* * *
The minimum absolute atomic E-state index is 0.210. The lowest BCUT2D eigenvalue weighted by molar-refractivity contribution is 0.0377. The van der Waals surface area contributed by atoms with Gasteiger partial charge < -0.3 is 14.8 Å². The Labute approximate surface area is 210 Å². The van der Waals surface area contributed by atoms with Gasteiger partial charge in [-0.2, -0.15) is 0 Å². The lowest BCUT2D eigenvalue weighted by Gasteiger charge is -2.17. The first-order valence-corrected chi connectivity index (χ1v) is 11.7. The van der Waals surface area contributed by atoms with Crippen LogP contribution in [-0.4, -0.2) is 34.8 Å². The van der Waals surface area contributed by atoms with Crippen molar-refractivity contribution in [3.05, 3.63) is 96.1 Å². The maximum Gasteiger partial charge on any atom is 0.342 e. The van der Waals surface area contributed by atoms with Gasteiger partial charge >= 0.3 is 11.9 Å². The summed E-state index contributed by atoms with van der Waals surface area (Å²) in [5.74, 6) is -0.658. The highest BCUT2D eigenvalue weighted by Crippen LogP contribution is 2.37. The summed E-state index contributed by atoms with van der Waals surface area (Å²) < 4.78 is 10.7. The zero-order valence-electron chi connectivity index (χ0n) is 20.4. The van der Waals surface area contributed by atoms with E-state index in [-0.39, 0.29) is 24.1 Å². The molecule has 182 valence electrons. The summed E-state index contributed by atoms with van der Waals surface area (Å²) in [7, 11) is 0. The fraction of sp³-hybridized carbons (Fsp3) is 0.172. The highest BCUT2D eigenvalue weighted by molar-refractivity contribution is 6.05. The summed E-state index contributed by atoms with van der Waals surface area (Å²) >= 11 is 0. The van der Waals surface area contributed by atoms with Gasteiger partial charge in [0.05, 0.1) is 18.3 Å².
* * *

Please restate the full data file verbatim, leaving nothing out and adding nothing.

The minimum absolute atomic E-state index is 0.210. The lowest BCUT2D eigenvalue weighted by molar-refractivity contribution is 0.0377. The van der Waals surface area contributed by atoms with Gasteiger partial charge < -0.3 is 14.8 Å². The Labute approximate surface area is 210 Å². The van der Waals surface area contributed by atoms with Gasteiger partial charge in [-0.2, -0.15) is 0 Å². The lowest BCUT2D eigenvalue weighted by Gasteiger charge is -2.17. The first-order valence-corrected chi connectivity index (χ1v) is 11.7. The van der Waals surface area contributed by atoms with Crippen LogP contribution in [-0.4, -0.2) is 34.8 Å². The van der Waals surface area contributed by atoms with Crippen molar-refractivity contribution in [3.05, 3.63) is 96.1 Å². The maximum Gasteiger partial charge on any atom is 0.342 e. The van der Waals surface area contributed by atoms with Gasteiger partial charge >= 0.3 is 11.9 Å². The summed E-state index contributed by atoms with van der Waals surface area (Å²) in [5.74, 6) is -0.658. The highest BCUT2D eigenvalue weighted by Crippen LogP contribution is 2.37. The summed E-state index contributed by atoms with van der Waals surface area (Å²) < 4.78 is 10.7. The zero-order valence-electron chi connectivity index (χ0n) is 20.4. The van der Waals surface area contributed by atoms with E-state index in [-0.39, 0.29) is 24.1 Å². The molecule has 182 valence electrons. The summed E-state index contributed by atoms with van der Waals surface area (Å²) in [7, 11) is 0. The fraction of sp³-hybridized carbons (Fsp3) is 0.172. The highest BCUT2D eigenvalue weighted by molar-refractivity contribution is 6.05. The summed E-state index contributed by atoms with van der Waals surface area (Å²) >= 11 is 0. The van der Waals surface area contributed by atoms with Gasteiger partial charge in [0.05, 0.1) is 18.3 Å².